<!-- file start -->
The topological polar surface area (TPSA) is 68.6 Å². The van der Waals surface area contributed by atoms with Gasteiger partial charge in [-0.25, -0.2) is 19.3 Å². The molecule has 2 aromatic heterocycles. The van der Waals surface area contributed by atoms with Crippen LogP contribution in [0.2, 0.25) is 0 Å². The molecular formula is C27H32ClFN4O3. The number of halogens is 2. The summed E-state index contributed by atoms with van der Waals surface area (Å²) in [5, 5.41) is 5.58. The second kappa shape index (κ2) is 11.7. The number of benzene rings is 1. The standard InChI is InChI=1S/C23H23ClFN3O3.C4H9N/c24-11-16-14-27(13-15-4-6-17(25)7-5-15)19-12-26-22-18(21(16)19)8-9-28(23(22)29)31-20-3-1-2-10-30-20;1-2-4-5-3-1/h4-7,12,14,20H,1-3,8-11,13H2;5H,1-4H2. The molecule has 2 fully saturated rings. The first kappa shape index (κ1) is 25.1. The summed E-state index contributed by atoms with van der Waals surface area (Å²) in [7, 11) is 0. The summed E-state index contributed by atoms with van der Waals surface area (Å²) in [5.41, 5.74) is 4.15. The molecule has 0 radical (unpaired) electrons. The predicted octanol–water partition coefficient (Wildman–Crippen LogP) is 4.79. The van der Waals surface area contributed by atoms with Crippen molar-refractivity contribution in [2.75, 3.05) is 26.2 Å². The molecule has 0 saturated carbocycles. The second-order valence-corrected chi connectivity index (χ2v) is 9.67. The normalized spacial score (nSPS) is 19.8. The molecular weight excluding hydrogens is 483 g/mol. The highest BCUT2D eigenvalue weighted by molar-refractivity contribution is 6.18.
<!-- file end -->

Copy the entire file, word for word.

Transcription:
The topological polar surface area (TPSA) is 68.6 Å². The van der Waals surface area contributed by atoms with Gasteiger partial charge in [-0.25, -0.2) is 19.3 Å². The molecule has 2 aromatic heterocycles. The van der Waals surface area contributed by atoms with Crippen LogP contribution in [0.2, 0.25) is 0 Å². The molecular formula is C27H32ClFN4O3. The number of halogens is 2. The summed E-state index contributed by atoms with van der Waals surface area (Å²) in [5, 5.41) is 5.58. The second kappa shape index (κ2) is 11.7. The number of benzene rings is 1. The standard InChI is InChI=1S/C23H23ClFN3O3.C4H9N/c24-11-16-14-27(13-15-4-6-17(25)7-5-15)19-12-26-22-18(21(16)19)8-9-28(23(22)29)31-20-3-1-2-10-30-20;1-2-4-5-3-1/h4-7,12,14,20H,1-3,8-11,13H2;5H,1-4H2. The molecule has 2 fully saturated rings. The first kappa shape index (κ1) is 25.1. The summed E-state index contributed by atoms with van der Waals surface area (Å²) in [7, 11) is 0. The summed E-state index contributed by atoms with van der Waals surface area (Å²) in [5.41, 5.74) is 4.15. The molecule has 0 radical (unpaired) electrons. The predicted octanol–water partition coefficient (Wildman–Crippen LogP) is 4.79. The van der Waals surface area contributed by atoms with Crippen molar-refractivity contribution in [2.75, 3.05) is 26.2 Å². The molecule has 0 saturated carbocycles. The second-order valence-corrected chi connectivity index (χ2v) is 9.67. The normalized spacial score (nSPS) is 19.8. The molecular weight excluding hydrogens is 483 g/mol. The highest BCUT2D eigenvalue weighted by molar-refractivity contribution is 6.18.